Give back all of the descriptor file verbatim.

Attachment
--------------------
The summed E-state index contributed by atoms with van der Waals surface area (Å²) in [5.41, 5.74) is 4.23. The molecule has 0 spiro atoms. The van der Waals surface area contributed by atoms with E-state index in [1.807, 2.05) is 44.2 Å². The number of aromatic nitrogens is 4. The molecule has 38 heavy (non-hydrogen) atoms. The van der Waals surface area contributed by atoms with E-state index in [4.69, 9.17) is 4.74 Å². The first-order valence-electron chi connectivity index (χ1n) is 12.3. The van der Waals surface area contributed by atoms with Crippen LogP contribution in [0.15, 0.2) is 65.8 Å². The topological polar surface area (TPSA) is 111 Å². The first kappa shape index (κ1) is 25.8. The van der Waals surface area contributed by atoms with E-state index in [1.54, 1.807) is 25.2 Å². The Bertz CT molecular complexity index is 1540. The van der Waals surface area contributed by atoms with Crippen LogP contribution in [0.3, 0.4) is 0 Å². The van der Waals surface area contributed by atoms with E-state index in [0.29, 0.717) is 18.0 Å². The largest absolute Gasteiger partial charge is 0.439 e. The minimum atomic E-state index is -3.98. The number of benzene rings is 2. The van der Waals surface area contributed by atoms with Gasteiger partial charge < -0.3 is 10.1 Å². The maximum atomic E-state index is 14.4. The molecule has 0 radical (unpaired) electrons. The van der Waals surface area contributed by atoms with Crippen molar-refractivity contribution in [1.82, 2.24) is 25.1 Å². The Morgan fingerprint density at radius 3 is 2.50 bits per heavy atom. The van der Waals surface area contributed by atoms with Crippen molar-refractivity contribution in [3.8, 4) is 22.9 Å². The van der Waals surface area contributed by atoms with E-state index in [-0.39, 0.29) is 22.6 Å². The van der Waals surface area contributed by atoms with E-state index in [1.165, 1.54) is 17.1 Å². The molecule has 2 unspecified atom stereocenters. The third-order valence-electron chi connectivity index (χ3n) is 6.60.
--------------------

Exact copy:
The summed E-state index contributed by atoms with van der Waals surface area (Å²) in [5.41, 5.74) is 4.23. The molecule has 0 spiro atoms. The van der Waals surface area contributed by atoms with E-state index in [1.807, 2.05) is 44.2 Å². The number of aromatic nitrogens is 4. The molecule has 38 heavy (non-hydrogen) atoms. The van der Waals surface area contributed by atoms with E-state index in [4.69, 9.17) is 4.74 Å². The first-order valence-electron chi connectivity index (χ1n) is 12.3. The van der Waals surface area contributed by atoms with Crippen LogP contribution in [0.15, 0.2) is 65.8 Å². The topological polar surface area (TPSA) is 111 Å². The first kappa shape index (κ1) is 25.8. The van der Waals surface area contributed by atoms with E-state index in [1.54, 1.807) is 25.2 Å². The Bertz CT molecular complexity index is 1540. The van der Waals surface area contributed by atoms with Crippen LogP contribution in [0.3, 0.4) is 0 Å². The van der Waals surface area contributed by atoms with E-state index in [0.29, 0.717) is 18.0 Å². The largest absolute Gasteiger partial charge is 0.439 e. The minimum atomic E-state index is -3.98. The number of benzene rings is 2. The van der Waals surface area contributed by atoms with Gasteiger partial charge < -0.3 is 10.1 Å². The maximum atomic E-state index is 14.4. The molecule has 0 radical (unpaired) electrons. The van der Waals surface area contributed by atoms with Crippen molar-refractivity contribution in [1.82, 2.24) is 25.1 Å². The Morgan fingerprint density at radius 3 is 2.50 bits per heavy atom. The van der Waals surface area contributed by atoms with Crippen molar-refractivity contribution in [3.8, 4) is 22.9 Å². The van der Waals surface area contributed by atoms with E-state index in [-0.39, 0.29) is 22.6 Å². The van der Waals surface area contributed by atoms with E-state index in [1.165, 1.54) is 17.1 Å². The molecule has 2 unspecified atom stereocenters. The third-order valence-electron chi connectivity index (χ3n) is 6.60.